Everyone hates a teacher’s pet. You always had that one kid in class who would remind the teacher about the homework that no one else had done, raise their hand every five minutes to ask questions and complain about the rest of the class to the teacher in charge. That person would single-handedly manage to alienate the rest of the class from themselves, in hopes of getting favoured by the authority, aka the teacher with most power instead. Except, what would happen eventually was that when the time came for a class picnic, forming groups for projects or even finding a table to sit at during recess, that pet would often find themselves alienated from the whole class.
If you think these pets leave you after middle-school, you’re very wrong. They follow you into you high-school, college and finally into your work-space as well, minus the untied shoelaces and the scrappy uniform. Everyone wants to have a good rapport with the authority. After all, that’s how you ‘go up the ladder’, but quite often in our quest to become the boss’ favourite, we end up becoming the same kind of pet you’d want to make voodoo dolls out of in school, and like them, you’ll find yourself alienated from the rest of the office.
What you need is a balance between being respected by your boss and being liked among your colleagues. So here is a list of things you can do that will ensure your popularity at the office, without being tagged as the boss’ pet.
Know where to draw the line
Offering compliments to your boss on several occasions, especially where applicable, is always great because it will definitely bring you onto their positive side. But at the same time, you need to understand the difference between blatant flattery and compliments. It’s easy to get carried away, but if your colleagues see you spending all your time singing praises of your boss, and to your boss, they’ll see signs of a pet-in-progress. To that end, you always need to keep a subconscious check on what you’re saying to your boss when you’re complimenting them. Keep an encouraging tone, something like a “You handled that customer call very well” as compared to a “You were so incredibly amazing with that call, how on earth do you do it?!”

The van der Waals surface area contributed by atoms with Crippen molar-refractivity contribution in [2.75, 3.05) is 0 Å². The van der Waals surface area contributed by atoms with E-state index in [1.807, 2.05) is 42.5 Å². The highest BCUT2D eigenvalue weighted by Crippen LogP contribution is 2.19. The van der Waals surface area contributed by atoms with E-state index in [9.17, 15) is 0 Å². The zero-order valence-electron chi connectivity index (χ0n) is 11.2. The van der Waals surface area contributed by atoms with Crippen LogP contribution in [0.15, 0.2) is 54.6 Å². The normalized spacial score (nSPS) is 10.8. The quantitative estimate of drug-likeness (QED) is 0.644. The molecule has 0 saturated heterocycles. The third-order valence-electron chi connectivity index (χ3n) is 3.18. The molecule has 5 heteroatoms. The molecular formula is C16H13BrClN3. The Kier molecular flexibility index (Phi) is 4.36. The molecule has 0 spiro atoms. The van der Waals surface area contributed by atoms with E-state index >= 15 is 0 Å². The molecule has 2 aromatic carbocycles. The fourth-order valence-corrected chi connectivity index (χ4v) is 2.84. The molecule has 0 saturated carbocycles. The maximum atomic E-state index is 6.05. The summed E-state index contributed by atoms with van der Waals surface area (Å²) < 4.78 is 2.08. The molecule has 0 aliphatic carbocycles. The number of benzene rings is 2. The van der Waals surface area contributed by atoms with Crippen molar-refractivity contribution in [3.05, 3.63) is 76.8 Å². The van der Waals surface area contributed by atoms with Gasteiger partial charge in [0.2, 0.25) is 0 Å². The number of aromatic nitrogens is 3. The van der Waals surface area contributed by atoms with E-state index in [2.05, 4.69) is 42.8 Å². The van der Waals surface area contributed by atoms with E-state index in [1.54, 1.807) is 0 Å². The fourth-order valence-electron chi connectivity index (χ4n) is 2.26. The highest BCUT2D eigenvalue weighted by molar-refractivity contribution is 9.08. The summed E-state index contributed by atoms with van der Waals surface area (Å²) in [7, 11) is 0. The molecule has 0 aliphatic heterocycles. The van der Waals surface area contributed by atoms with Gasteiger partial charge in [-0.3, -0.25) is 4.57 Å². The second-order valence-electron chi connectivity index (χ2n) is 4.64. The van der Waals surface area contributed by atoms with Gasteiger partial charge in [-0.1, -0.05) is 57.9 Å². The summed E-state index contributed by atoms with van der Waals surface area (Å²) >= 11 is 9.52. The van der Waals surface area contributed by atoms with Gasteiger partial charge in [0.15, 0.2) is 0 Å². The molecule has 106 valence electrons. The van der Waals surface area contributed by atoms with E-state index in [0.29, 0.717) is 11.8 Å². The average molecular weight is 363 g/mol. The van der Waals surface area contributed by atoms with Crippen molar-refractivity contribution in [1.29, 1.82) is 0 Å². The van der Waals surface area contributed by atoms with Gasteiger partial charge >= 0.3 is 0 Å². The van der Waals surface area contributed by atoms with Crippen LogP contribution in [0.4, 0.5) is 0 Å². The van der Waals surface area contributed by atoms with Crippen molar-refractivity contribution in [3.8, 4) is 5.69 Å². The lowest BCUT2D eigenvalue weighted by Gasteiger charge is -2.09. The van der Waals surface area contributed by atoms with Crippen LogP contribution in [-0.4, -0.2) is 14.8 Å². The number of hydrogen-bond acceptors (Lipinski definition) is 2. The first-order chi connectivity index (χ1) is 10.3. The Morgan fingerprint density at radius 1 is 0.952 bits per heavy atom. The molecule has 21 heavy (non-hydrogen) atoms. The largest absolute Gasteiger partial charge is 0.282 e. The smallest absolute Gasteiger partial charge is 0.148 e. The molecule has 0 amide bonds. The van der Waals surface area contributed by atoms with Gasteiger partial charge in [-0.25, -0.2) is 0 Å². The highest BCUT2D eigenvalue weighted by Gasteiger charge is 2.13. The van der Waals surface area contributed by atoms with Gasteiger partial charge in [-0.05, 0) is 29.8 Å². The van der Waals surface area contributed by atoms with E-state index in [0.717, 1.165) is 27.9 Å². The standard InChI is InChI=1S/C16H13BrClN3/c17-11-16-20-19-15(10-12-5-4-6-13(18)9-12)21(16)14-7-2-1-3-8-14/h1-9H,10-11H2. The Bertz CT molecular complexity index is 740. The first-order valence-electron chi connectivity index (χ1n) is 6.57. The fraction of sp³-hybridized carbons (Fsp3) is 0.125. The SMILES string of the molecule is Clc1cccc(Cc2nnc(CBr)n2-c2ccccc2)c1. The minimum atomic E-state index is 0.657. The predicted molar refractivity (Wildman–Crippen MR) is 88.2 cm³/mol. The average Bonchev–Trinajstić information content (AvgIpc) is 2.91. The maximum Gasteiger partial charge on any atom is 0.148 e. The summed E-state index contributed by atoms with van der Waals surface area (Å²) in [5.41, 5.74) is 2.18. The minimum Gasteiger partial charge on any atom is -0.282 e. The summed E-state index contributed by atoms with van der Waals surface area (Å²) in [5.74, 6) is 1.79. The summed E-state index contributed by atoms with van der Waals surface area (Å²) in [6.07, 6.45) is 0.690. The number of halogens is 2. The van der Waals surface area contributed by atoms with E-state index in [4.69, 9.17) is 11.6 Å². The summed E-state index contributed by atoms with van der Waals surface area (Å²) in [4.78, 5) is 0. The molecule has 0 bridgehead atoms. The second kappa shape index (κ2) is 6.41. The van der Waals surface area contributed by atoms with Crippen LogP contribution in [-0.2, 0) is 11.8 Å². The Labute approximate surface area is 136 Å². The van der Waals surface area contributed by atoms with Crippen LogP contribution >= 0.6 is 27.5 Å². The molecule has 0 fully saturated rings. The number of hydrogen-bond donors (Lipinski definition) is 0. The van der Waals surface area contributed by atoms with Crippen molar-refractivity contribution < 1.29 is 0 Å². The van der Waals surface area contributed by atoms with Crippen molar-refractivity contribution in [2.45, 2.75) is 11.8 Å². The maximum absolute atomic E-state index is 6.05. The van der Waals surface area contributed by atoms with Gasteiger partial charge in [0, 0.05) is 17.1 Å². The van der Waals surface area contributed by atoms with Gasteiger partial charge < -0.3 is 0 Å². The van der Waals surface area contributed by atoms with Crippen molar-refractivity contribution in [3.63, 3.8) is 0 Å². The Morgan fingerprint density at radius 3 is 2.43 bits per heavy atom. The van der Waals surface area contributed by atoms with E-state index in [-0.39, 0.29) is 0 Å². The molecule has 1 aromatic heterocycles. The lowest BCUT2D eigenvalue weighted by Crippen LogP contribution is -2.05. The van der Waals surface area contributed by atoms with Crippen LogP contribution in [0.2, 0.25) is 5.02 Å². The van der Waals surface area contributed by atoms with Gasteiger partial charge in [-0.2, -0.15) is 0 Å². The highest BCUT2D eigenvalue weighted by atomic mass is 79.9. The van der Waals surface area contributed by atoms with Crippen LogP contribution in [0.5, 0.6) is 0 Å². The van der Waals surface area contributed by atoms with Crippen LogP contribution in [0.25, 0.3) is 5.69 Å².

Find a common ground with everyone
Just like the other children in the class would resent the fact that the teacher’s pet would always spend their time stuck to the former’s desk and as a result become a kind of confidante to the said teacher, your office colleagues will feel the same way if they see you harbouring a favoured relationship with your boss. To this end, you should make it clear to them that you are here to get along with everyone. The best ice-breaker in this case is to find a common ground with your colleagues and make them feel like you are a genuinely friendly person to remove any misconception of favouritism.
Maintain your integrity
Everyone loves to be idolised and sometimes, your boss may want you around over your other colleagues because they want you to feed their ego. As natural as this is, you need to make sure that you don’t lose your dignity in the process of trying to winning favour with your boss, because then people will invariably start looking at you as a dreaded ‘suck-up’. Use your intuition to know when you are being called in for valued work and when you’re being used. Understand the difference and put your foot down for when it’s the latter.
Try to learn from everyone
This holds true especially for when you have recently joined an office. The best way to form a good rapport with your colleagues as well as your boss is to try and learn from each of them. Approach them individually if you have to and ask them for guidance. People will like the fact that you approached them because it goes to show that you are someone who they won’t have difficulty working with.
Hard work and responsibilities
You don’t want to be stuck with the image of being someone who is trying to find their way up the hierarchical ladder by winning favours with the boss. More importantly, if you do get promoted or get assigned to head an important project, you want people to know that you got it because you worked for it, not because you were spending your day sprouting compliments in your boss’ ear. Ask for more responsibilities, help yourself grow professionally and most importantly, let your work speak for yourself. No one can ever challenge good work done.